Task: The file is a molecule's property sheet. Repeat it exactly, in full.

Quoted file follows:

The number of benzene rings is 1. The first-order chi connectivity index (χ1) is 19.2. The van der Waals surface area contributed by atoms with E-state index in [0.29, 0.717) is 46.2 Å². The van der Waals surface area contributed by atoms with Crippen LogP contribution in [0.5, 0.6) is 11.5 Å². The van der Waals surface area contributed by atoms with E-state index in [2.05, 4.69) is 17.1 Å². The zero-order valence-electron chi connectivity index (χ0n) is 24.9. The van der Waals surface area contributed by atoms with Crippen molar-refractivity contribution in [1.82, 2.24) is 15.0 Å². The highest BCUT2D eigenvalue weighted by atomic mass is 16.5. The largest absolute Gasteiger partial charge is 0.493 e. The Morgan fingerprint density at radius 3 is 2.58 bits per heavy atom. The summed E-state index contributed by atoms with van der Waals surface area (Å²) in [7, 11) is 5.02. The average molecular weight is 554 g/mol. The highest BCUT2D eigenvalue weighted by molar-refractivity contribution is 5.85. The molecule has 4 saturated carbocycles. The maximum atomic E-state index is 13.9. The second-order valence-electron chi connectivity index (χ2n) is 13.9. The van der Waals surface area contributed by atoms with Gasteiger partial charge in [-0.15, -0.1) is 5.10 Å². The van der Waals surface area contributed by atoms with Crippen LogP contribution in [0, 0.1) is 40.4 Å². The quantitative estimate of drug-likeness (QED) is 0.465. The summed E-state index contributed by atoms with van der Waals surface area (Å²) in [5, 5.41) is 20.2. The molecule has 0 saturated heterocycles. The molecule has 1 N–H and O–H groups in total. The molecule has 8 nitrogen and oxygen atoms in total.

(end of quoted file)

The number of benzene rings is 1. The first-order chi connectivity index (χ1) is 19.2. The van der Waals surface area contributed by atoms with E-state index in [0.29, 0.717) is 46.2 Å². The van der Waals surface area contributed by atoms with Crippen LogP contribution in [0.5, 0.6) is 11.5 Å². The van der Waals surface area contributed by atoms with E-state index in [2.05, 4.69) is 17.1 Å². The zero-order valence-electron chi connectivity index (χ0n) is 24.9. The van der Waals surface area contributed by atoms with Crippen molar-refractivity contribution in [1.82, 2.24) is 15.0 Å². The highest BCUT2D eigenvalue weighted by atomic mass is 16.5. The largest absolute Gasteiger partial charge is 0.493 e. The Morgan fingerprint density at radius 3 is 2.58 bits per heavy atom. The summed E-state index contributed by atoms with van der Waals surface area (Å²) in [7, 11) is 5.02. The average molecular weight is 554 g/mol. The highest BCUT2D eigenvalue weighted by molar-refractivity contribution is 5.85. The molecule has 4 saturated carbocycles. The maximum atomic E-state index is 13.9. The second-order valence-electron chi connectivity index (χ2n) is 13.9. The van der Waals surface area contributed by atoms with Gasteiger partial charge in [-0.15, -0.1) is 5.10 Å². The van der Waals surface area contributed by atoms with Crippen LogP contribution in [0, 0.1) is 40.4 Å². The quantitative estimate of drug-likeness (QED) is 0.465. The summed E-state index contributed by atoms with van der Waals surface area (Å²) in [5, 5.41) is 20.2. The molecule has 0 saturated heterocycles. The molecule has 1 N–H and O–H groups in total. The molecule has 8 nitrogen and oxygen atoms in total.